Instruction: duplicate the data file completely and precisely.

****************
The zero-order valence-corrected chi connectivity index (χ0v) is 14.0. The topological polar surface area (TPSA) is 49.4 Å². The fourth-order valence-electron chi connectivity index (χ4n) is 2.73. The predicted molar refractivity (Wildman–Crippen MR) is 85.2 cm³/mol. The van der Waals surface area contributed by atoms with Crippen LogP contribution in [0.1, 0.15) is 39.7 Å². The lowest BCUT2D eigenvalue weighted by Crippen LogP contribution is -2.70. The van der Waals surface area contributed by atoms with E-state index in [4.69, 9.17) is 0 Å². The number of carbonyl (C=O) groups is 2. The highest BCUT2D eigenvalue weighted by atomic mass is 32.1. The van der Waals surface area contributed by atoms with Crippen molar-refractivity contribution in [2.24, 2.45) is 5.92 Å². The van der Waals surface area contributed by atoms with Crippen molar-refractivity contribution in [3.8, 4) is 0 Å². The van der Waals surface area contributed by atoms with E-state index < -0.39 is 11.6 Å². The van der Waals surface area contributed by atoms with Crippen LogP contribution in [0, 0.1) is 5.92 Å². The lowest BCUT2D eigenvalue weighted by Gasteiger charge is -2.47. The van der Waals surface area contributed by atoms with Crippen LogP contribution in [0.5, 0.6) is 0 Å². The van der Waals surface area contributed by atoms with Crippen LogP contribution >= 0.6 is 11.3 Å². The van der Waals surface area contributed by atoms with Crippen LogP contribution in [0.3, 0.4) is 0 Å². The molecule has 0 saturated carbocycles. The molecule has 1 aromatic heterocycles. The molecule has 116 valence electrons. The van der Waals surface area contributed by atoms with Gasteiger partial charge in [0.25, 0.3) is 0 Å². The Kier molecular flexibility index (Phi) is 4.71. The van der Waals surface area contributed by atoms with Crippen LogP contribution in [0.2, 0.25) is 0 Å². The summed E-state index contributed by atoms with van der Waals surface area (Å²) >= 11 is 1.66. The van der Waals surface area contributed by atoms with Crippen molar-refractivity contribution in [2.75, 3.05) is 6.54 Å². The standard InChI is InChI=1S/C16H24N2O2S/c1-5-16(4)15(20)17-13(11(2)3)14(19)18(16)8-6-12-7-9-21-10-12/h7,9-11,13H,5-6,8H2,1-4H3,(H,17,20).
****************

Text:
The zero-order valence-corrected chi connectivity index (χ0v) is 14.0. The topological polar surface area (TPSA) is 49.4 Å². The fourth-order valence-electron chi connectivity index (χ4n) is 2.73. The predicted molar refractivity (Wildman–Crippen MR) is 85.2 cm³/mol. The van der Waals surface area contributed by atoms with Crippen LogP contribution in [0.1, 0.15) is 39.7 Å². The lowest BCUT2D eigenvalue weighted by Crippen LogP contribution is -2.70. The van der Waals surface area contributed by atoms with E-state index in [4.69, 9.17) is 0 Å². The number of carbonyl (C=O) groups is 2. The highest BCUT2D eigenvalue weighted by atomic mass is 32.1. The van der Waals surface area contributed by atoms with Crippen molar-refractivity contribution in [2.24, 2.45) is 5.92 Å². The van der Waals surface area contributed by atoms with Crippen molar-refractivity contribution in [3.8, 4) is 0 Å². The van der Waals surface area contributed by atoms with E-state index < -0.39 is 11.6 Å². The van der Waals surface area contributed by atoms with Crippen LogP contribution in [0, 0.1) is 5.92 Å². The lowest BCUT2D eigenvalue weighted by Gasteiger charge is -2.47. The van der Waals surface area contributed by atoms with Crippen LogP contribution in [0.5, 0.6) is 0 Å². The van der Waals surface area contributed by atoms with Crippen LogP contribution >= 0.6 is 11.3 Å². The van der Waals surface area contributed by atoms with Crippen LogP contribution in [0.3, 0.4) is 0 Å². The molecule has 0 saturated carbocycles. The molecule has 1 aromatic heterocycles. The molecule has 116 valence electrons. The van der Waals surface area contributed by atoms with Gasteiger partial charge in [0.25, 0.3) is 0 Å². The Kier molecular flexibility index (Phi) is 4.71. The van der Waals surface area contributed by atoms with Crippen LogP contribution in [0.2, 0.25) is 0 Å². The summed E-state index contributed by atoms with van der Waals surface area (Å²) >= 11 is 1.66. The van der Waals surface area contributed by atoms with Crippen molar-refractivity contribution in [2.75, 3.05) is 6.54 Å². The standard InChI is InChI=1S/C16H24N2O2S/c1-5-16(4)15(20)17-13(11(2)3)14(19)18(16)8-6-12-7-9-21-10-12/h7,9-11,13H,5-6,8H2,1-4H3,(H,17,20).